Electric buses are used in Taunton and Raynham
TAUNTON – GATRA has six electric buses on the road in the Taunton area which have already covered 81,000 clean miles since hitting the road in January, officials said.
Mayor Shaunna O’Connell said Greater Attleboro Taunton Regional Transit Authority (GATRA) electric buses replaced six diesel-powered buses.
“These buses are really quiet and send the message that we are a community reducing our carbon footprint,” she said during a ceremony at GATRA headquarters on Thursday, September 22 to celebrate Climate Week.
“The GATRA team worked very hard to make this happen.”
GATRA Administration manager Stacy Forte said the electric buses are in use in the Taunton area and “collectively have traveled over 81,000 miles, which represents a savings of over 104,000 kilograms of greenhouse gas tight”.
“GATRA hopes to expand this program to its entire service area in the future,” she said. “The new design, quiet driving and environmental impact of these buses appeal to passengers, drivers and the general public.”
Massachusetts Department of Environmental Protection Commissioner Martin Suuberg said GATRA hopes to run electric buses in Attleboro.
The six buses operate from the Taunton terminal and cover routes in Taunton and Raynham, he said.
The state pays for GATRA buses
Forte said DEP helped GATRA purchase six electric buses with a $5.8 million state grant in November 2021.
Suuberg said the DEP provided funds to GATRA through a federal Volkswagen Clean Air Settlement Act signed by the Justice Department and several Volkswagen companies in 2017.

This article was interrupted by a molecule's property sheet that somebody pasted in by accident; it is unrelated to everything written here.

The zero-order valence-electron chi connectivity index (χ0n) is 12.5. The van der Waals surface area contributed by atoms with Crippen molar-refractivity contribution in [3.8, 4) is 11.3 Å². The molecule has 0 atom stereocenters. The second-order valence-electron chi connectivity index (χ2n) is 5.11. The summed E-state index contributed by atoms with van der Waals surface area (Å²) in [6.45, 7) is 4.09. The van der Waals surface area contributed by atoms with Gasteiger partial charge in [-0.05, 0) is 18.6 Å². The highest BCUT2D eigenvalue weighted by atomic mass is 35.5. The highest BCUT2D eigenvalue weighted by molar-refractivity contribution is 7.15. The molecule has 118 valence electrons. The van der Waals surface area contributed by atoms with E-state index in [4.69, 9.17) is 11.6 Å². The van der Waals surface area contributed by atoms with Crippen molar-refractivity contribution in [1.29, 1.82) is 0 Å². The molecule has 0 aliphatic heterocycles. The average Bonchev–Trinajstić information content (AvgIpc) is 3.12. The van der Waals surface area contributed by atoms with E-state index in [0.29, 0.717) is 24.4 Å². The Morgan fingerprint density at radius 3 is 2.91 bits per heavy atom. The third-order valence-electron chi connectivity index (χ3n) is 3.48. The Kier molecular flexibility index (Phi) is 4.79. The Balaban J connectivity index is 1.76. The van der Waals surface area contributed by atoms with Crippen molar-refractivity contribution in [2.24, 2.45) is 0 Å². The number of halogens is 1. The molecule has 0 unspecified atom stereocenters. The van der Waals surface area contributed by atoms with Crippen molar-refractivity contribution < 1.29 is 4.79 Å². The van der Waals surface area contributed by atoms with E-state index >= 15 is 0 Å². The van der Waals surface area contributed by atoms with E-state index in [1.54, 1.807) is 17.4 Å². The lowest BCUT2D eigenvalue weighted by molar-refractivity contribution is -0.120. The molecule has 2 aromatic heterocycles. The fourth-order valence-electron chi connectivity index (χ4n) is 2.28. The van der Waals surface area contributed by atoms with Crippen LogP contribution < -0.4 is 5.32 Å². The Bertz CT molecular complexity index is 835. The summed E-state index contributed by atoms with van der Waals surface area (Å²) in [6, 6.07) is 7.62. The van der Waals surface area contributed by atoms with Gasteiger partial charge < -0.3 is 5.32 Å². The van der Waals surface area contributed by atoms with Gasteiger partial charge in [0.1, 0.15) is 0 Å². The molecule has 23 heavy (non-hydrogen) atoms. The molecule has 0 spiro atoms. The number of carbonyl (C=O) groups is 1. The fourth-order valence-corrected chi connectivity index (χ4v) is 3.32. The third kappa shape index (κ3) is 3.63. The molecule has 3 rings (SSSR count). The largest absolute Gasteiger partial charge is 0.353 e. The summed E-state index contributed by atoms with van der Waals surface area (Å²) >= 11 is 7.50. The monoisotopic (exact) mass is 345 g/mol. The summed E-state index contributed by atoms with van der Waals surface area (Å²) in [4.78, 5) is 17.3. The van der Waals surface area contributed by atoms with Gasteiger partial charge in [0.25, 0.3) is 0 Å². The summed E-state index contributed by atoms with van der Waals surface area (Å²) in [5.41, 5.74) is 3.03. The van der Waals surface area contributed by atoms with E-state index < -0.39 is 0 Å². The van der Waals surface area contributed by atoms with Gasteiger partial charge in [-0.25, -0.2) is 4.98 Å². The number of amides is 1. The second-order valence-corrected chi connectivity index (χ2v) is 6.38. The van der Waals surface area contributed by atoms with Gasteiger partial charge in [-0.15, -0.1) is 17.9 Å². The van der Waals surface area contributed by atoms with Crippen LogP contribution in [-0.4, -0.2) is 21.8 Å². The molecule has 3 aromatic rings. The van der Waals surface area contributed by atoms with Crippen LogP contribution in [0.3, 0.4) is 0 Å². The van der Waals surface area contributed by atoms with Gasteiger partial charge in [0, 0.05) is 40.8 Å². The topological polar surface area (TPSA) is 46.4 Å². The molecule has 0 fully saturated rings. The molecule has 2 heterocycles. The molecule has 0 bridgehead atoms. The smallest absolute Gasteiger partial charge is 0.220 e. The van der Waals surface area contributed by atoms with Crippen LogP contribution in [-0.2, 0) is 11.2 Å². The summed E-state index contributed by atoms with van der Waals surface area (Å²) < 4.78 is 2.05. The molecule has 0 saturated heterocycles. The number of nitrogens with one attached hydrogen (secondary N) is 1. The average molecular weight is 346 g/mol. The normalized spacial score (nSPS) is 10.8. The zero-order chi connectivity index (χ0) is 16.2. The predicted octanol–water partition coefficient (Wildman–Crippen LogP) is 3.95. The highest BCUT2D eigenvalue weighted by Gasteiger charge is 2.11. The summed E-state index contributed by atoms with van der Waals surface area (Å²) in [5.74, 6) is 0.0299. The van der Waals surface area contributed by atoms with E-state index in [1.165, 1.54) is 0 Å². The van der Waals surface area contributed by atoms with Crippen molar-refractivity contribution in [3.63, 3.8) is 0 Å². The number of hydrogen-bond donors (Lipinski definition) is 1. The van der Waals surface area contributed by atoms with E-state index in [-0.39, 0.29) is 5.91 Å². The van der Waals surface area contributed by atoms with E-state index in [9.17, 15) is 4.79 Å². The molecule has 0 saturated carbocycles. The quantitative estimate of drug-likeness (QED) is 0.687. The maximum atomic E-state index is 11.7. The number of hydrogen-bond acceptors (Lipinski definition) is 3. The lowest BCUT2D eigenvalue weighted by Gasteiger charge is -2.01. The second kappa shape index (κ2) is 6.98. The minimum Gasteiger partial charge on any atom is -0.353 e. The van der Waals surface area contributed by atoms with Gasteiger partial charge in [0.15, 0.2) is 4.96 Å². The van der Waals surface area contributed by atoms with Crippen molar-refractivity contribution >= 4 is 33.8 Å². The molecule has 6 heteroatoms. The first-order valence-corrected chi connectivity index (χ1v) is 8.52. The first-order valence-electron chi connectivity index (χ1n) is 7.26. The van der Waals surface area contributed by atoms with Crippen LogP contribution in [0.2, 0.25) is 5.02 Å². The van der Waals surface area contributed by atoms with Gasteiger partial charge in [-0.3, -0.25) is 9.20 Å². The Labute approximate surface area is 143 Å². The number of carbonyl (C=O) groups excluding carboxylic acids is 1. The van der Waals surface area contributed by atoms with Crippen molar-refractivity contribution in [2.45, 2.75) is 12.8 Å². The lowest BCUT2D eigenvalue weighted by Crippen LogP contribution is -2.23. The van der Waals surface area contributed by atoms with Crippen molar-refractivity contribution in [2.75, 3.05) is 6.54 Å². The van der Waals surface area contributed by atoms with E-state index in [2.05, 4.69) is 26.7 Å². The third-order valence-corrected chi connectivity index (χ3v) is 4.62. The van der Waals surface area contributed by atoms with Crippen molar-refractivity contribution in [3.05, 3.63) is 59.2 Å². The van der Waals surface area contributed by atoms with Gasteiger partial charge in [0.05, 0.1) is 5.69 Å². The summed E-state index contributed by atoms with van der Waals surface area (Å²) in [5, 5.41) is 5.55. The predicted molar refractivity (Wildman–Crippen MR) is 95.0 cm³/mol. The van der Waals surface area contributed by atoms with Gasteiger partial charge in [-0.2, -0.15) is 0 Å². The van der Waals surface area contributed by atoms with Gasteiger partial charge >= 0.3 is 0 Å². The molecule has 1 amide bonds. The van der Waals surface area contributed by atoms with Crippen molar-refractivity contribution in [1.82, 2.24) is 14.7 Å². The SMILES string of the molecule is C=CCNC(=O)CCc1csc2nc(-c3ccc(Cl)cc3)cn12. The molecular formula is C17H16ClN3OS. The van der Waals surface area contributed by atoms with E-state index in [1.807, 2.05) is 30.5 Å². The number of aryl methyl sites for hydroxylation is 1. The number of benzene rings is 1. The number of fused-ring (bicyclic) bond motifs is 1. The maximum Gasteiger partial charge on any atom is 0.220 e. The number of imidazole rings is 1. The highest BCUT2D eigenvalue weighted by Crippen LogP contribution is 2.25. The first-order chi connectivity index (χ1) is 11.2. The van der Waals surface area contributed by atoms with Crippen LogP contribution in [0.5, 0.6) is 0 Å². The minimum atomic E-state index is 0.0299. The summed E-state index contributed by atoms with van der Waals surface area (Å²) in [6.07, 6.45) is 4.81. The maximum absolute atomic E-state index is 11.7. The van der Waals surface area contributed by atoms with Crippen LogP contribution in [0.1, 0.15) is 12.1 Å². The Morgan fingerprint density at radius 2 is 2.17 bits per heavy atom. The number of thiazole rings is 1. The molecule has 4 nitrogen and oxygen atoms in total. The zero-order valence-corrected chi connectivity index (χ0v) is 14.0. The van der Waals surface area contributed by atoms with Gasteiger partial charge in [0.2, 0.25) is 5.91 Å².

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“Mass DEP has developed a new approach due to the Volkswagen regulations,” he said.
The litigation is based on Justice Department allegations that Volkswagen companies failed to meet federal vehicle emission standards for nitrogen oxides.
Suuberg said DEP got $22.5 million from the state allocation to help communities buy electric buses.
“We invested $700,000 to purchase electric shuttles across the state,” he said.
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More car charging stations
O’Connell said the Department of Public Works is installing additional charging stations for electric motor vehicles in city parking lots, “thanks to DEP.”
“We appreciate how they care about our communities,” she said. “We are grateful to the Baker-Polito administration and look forward to continuing our collaborative efforts.”
State Sen. Marc Pacheco, D-Taunton, said future purchases of electric charging stations should be possible under an $11.4 billion bond approved by lawmakers and signed by Governor Charlie. Baker in August.
“We can’t have electric buses without charging stations,” he said.
He said the DEP “led a team of people” to distribute funds to communities that want to buy electric buses.
“Their work has an impact on the quality of life,” he said. “Thank you for your leadership.”
State Representative Carol Doherty, D-Taunton, said climate change is “a national security, public health issue, and economic development issue.”
“The jobs of today and tomorrow will be in clean energy,” she said. “Everything we do moving forward will be tied to clean energy.”
Doherty said people with different political views must work together to ensure clean energy now and in the future.
“We can no longer work in silos,” she said. “We need leadership at all levels of government. We are at the dawn of a lasting revolution. Let’s roll up our sleeves to move forward. »